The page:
The Gastrointestinal Market

The health of the gastrointestinal, or GI, system has a major effect on an individual’s daily activities and quality of life. A retrospective review published by the National Institute of Diabetes and Digestive and Kidney Diseases estimated that in 2004 there were more than 72 million ambulatory care visits with a diagnosis of a GI disorder in the United States alone. The annual cost of these GI disorders in 2004, not including digestive cancers and viral diseases, was estimated to be greater than $114 billion in direct and indirect expenditures, including hospital, physician and nursing services as well as over-the-counter and prescription drugs.

In 2004, the total cost of prescription drugs in the United States was $12.3 billion over half of this cost ($7.7 billion) was associated with drugs prescribed for gastroesophageal reflux disease, or GERD. Peptic ulcer disease, hepatitis C, irritable bowel syndrome, or IBS, and inflammatory bowel disease, or IBD, were major contributors to the remaining drug cost. Historically GI product development efforts have focused on indications with the largest patient populations such as GERD, constipation, peptic ulcers and IBS. As a result, limited innovation has occurred in other segments of the GI market, such as upper GI motility disorders, even though these disorders affect several million patients worldwide. Consequently, due to the limited treatment options available for upper GI motility disorders, we believe there is a substantial market opportunity for us to address significant unmet medical needs, initially for diabetic gastroparesis.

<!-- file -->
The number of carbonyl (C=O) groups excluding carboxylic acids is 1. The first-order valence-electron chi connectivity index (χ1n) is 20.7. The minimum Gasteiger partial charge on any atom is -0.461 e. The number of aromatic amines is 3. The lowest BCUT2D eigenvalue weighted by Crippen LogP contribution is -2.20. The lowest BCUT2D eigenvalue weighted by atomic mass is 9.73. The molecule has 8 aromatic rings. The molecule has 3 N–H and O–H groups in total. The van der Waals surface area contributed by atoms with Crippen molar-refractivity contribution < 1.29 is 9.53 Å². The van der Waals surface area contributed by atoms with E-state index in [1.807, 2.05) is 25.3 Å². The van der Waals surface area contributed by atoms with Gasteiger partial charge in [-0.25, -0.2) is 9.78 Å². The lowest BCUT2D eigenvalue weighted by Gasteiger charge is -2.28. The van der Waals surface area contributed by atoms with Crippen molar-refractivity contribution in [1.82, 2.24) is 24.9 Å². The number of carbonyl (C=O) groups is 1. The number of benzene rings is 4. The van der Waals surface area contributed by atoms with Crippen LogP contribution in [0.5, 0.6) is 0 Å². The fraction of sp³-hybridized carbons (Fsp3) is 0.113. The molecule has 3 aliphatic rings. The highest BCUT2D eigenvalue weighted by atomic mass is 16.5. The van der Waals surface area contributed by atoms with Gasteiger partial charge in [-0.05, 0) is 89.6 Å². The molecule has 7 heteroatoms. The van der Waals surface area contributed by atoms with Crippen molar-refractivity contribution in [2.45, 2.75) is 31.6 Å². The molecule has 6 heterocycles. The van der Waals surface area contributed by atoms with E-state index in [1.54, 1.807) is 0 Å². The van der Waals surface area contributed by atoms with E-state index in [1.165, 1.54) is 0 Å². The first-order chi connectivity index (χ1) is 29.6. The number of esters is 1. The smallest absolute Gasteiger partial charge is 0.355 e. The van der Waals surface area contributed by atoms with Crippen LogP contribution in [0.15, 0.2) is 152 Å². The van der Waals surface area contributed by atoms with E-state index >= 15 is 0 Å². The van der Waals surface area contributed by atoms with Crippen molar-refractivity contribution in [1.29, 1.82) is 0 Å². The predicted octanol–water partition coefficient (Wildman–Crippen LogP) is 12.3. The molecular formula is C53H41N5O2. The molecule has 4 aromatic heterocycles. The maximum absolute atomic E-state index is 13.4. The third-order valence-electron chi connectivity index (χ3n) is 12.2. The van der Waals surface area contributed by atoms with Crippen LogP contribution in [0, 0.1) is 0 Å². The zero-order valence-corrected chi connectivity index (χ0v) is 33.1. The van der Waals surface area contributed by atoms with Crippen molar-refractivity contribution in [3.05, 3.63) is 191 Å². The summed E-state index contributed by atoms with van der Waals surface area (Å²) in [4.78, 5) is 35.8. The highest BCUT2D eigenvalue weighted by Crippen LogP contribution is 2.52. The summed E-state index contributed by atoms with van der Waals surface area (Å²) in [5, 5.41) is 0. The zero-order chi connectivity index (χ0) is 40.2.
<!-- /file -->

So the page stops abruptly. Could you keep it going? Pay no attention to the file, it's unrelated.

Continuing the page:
GI Motility Disorders

Motility disorders are one of the most common GI disorders. Motility disorders affect the orderly contractions or relaxation of the GI tract which move contents forward and prevent backwards egress. This is important in the normal movement of food through the GI tract. Motility disorders are sometimes referred to as functional GI disorders to highlight that many abnormalities in stomach function can occur even when anatomic structures appear normal. Functional GI disorders affect the upper and lower GI tract and include gastroparesis, GERD, functional dyspepsia, constipation and IBS. It has been estimated by the International Foundation for Functional Gastrointestinal Disorders that one in four people in the United States suffer from functional GI disorders, having signs and symptoms such as abdominal pain, nausea, constipation, diarrhea, bloating, decreased appetite, early satiety, swallowing difficulties, heartburn, vomiting and/or incontinence.